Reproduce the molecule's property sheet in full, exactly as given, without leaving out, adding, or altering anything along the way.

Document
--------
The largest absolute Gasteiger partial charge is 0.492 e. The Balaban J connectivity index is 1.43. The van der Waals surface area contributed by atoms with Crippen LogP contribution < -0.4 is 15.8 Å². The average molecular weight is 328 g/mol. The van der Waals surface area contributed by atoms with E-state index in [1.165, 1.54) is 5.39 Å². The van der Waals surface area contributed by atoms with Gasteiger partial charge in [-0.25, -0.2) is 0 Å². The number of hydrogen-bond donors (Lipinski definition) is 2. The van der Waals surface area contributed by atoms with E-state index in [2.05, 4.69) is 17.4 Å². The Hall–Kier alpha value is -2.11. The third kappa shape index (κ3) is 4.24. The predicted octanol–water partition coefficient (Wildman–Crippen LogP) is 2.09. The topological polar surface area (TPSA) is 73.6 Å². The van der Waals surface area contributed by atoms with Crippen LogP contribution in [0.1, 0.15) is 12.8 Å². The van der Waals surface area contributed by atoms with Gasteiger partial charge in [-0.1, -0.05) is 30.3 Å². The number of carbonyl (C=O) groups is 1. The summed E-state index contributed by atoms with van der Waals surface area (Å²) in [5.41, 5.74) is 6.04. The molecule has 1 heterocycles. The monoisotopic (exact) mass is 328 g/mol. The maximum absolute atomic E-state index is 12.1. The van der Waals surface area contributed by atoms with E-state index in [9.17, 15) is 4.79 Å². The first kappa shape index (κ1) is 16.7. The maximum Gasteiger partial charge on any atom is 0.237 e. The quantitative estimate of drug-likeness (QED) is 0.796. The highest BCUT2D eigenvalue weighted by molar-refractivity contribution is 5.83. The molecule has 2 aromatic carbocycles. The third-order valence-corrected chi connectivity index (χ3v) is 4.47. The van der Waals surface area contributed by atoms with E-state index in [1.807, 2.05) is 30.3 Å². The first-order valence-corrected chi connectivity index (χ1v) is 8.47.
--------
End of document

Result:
The largest absolute Gasteiger partial charge is 0.492 e. The Balaban J connectivity index is 1.43. The van der Waals surface area contributed by atoms with Crippen LogP contribution < -0.4 is 15.8 Å². The average molecular weight is 328 g/mol. The van der Waals surface area contributed by atoms with E-state index in [1.165, 1.54) is 5.39 Å². The van der Waals surface area contributed by atoms with Gasteiger partial charge in [-0.25, -0.2) is 0 Å². The number of hydrogen-bond donors (Lipinski definition) is 2. The van der Waals surface area contributed by atoms with E-state index in [2.05, 4.69) is 17.4 Å². The Hall–Kier alpha value is -2.11. The third kappa shape index (κ3) is 4.24. The predicted octanol–water partition coefficient (Wildman–Crippen LogP) is 2.09. The topological polar surface area (TPSA) is 73.6 Å². The van der Waals surface area contributed by atoms with Crippen LogP contribution in [0.1, 0.15) is 12.8 Å². The van der Waals surface area contributed by atoms with Gasteiger partial charge in [-0.1, -0.05) is 30.3 Å². The number of carbonyl (C=O) groups is 1. The summed E-state index contributed by atoms with van der Waals surface area (Å²) in [5.41, 5.74) is 6.04. The molecule has 1 heterocycles. The monoisotopic (exact) mass is 328 g/mol. The maximum absolute atomic E-state index is 12.1. The van der Waals surface area contributed by atoms with E-state index in [9.17, 15) is 4.79 Å². The first kappa shape index (κ1) is 16.7. The maximum Gasteiger partial charge on any atom is 0.237 e. The quantitative estimate of drug-likeness (QED) is 0.796. The highest BCUT2D eigenvalue weighted by molar-refractivity contribution is 5.83. The molecule has 2 aromatic carbocycles. The third-order valence-corrected chi connectivity index (χ3v) is 4.47. The van der Waals surface area contributed by atoms with E-state index in [1.807, 2.05) is 30.3 Å². The first-order valence-corrected chi connectivity index (χ1v) is 8.47.